The Flagellar Cytoskeleton of the SpirochetesWolgemuth C.W.a · Charon N.W.b · Goldstein S.F.c · Goldstein R.E.d
aDepartment of Cell Biology, University of Connecticut Health Center, Farmington, Conn., bDepartment of Microbiology and Immunology, Robert C. Byrd Health Sciences Center, West Virginia University, Morgantown, W.Va., cDepartment of Genetics, Cell Biology & Development, University of Minnesota, Minneapolis, Minn., and dDepartment of Physics and Program in Applied Mathematics, University of Arizona, Tucson, Ariz., USA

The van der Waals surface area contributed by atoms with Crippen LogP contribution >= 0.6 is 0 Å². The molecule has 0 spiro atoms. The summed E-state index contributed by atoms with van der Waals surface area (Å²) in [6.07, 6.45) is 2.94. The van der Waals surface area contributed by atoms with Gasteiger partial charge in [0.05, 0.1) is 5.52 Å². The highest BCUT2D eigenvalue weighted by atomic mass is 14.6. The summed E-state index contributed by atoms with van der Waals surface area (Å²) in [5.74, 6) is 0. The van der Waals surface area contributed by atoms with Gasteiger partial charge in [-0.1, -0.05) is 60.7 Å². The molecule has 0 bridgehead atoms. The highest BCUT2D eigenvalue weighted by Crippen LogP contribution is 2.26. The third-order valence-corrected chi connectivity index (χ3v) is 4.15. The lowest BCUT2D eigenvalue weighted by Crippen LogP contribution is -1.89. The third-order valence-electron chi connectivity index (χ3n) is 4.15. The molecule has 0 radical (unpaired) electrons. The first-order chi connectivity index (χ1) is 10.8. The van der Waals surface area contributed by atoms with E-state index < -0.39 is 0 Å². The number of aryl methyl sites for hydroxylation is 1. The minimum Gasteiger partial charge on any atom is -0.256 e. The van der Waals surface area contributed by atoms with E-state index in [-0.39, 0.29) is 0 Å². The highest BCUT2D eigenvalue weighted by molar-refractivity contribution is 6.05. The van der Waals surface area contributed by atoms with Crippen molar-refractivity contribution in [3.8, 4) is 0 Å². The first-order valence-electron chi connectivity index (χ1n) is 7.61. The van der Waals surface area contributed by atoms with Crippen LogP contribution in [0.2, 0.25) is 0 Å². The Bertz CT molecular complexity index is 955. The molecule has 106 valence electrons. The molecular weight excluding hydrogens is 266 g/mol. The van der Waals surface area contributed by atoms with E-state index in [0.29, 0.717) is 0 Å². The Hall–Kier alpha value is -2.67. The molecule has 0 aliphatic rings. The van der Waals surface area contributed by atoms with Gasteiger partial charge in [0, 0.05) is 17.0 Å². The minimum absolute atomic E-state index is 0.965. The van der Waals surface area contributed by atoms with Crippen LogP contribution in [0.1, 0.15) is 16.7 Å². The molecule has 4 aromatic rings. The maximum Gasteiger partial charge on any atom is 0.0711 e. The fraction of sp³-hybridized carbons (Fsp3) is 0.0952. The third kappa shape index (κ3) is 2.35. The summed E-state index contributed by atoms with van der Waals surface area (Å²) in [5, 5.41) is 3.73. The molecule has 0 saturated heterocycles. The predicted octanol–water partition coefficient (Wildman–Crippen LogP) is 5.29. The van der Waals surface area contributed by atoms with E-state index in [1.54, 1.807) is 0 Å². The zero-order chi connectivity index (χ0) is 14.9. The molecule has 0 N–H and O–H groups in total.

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The recent discoveries of prokaryotic homologs of all three major eukaryotic cytoskeletal proteins (actin, tubulin, intermediate filaments) have spurred a resurgence of activity in the field of bacterial morphology. In spirochetes, however, it has long been known that the flagellar filaments act as a cytoskeletal protein structure, contributing to their shape and conferring motility on this unique phylum of bacteria. Therefore, revisiting the spirochete cytoskeleton may lead to new paradigms for exploring general features of prokaryotic morphology. This review discusses the role that the periplasmic flagella in spirochetes play in maintaining shape and producing motility. We focus on four species of spirochetes: Borrelia burgdorferi, Treponema denticola, Treponema phagedenis and Leptonema (formerly Leptospira) illini. In spirochetes, the flagella reside in the periplasmic space. Rotation of the flagella in the above species by a flagellar motor induces changes in the cell morphology that drives motility. Mutants that do not produce flagella have a markedly different shape than wild-type cells.
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